Best Pheasant Hunting Dogs
For many pheasant hunters, choosing to buy their first pheasant dog is the peak of a lifetime's dream. You may have hunted with borrowed hounds at a pheasant preserve, or hunted alongside a buddy and his canine friend - possessing your very own trained hound beside you, watching him anxiously waiting for you to shoot, hearing him bark at the spotting of the prey can be all you need on the field. But training a dog to be a good and helpful companion is not effortless and requires much patience and devotion. You can always choose to buy a hound that's already been thought the basic commands though.
Many of what you will be experiencing depends on the kind of hound it is, retriever or pointer, and how excellent the training has been up to that specific point. First and foremost, make sure your dog is "birdy" (meaning he has bird hunting instincts) and after that you can work on improving his skills. Regardless of the breed, the fundamental obedience commands are decisive and any professional trainer can confirm this for you. The dog has to know how to stay, sit, come, heel and whoa prior to going hunting. Whereas in the real estate domain they say the key words are location, location and location, in training a fine hound the keywords are obedience, obedience and obedience. Nothing is worse than yelling and screaming at your dog and spotting birds dropping at 80 yards. Another thing worth mentioning here is that whoa is the utmost command any dog must learn since it is vital that you are able to make your dog stop when you wish for him to.
Which is the best pheasant hunting dog? It's a tricky question, with various possible answers to it because each hunting breed has advantages over other breeds in particular applications, but also disadvantages. English setters, for example, make exceptional grouse hounds in thick cover, but can also be high-strung, whereas Wirehair Griffins are known to be effective, versatile hounds. Pointers are meant to cover a lot of ground on wide-open countryside areas, but require hard training; Griffins are excellent ground-scent trackers, whereas English pointers tend towards being air-scent hunting dogs.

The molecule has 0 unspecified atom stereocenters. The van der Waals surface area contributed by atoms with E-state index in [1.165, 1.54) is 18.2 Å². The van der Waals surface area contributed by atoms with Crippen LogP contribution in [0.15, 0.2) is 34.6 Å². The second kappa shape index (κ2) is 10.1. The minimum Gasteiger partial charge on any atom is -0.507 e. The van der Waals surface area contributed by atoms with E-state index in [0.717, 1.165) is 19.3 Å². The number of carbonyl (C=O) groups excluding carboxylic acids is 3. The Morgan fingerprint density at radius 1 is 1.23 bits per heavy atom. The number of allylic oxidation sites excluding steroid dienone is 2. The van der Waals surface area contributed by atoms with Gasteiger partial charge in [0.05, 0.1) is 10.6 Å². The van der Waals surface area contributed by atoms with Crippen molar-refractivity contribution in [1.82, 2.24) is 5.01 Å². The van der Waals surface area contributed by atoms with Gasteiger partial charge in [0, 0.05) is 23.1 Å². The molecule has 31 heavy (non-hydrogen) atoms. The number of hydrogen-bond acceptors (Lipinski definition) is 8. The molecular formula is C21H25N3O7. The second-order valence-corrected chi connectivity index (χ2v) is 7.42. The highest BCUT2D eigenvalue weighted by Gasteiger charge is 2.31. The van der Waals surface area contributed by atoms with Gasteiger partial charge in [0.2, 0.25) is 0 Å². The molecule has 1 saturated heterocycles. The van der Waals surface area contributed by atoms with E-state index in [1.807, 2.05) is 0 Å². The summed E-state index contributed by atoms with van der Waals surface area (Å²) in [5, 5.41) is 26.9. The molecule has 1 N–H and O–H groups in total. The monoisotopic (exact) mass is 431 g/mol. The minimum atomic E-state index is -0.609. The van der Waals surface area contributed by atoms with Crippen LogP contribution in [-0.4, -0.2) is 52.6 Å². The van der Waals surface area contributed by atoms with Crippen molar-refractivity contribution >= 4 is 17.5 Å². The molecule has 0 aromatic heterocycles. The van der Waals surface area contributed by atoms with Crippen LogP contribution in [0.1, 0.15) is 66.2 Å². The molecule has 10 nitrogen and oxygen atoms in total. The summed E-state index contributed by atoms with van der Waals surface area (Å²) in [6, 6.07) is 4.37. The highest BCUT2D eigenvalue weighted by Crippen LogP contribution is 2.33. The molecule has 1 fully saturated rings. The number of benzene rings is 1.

An important aspect that most people seem to overlook is keeping their dogs in good to great physical shape, because hunting a whole day requires increased endurance and strength. If you think you can keep your four-legged friend in shape by walking him an hour or two a day then you need to read on. Instead of taking him for a walk take him on a day of hunting once in a while. This will force him to adapt to the rigors of aggressive field hunting and it has proved to be the most effective way to bring and hold your pheasant dog into shape. However, you must be careful for how long you maintain the rhythm that first time because exaggerating can even lead to losing the dog.
As you can see, bringing the element of dog backing to your game can be a decisive step towards complete hunting fulfillment but, although it has benefits, it is not designed for everyone - not an easy thing to handle or adapt to. So if you think that pheasant hunting has no secrets stored for you, try the aid of a hound and you may never go back to hunting solo again in the future.
Top 5 Pheasant Hunting DogsBrittany Spaniel
German Wirehaired Pointer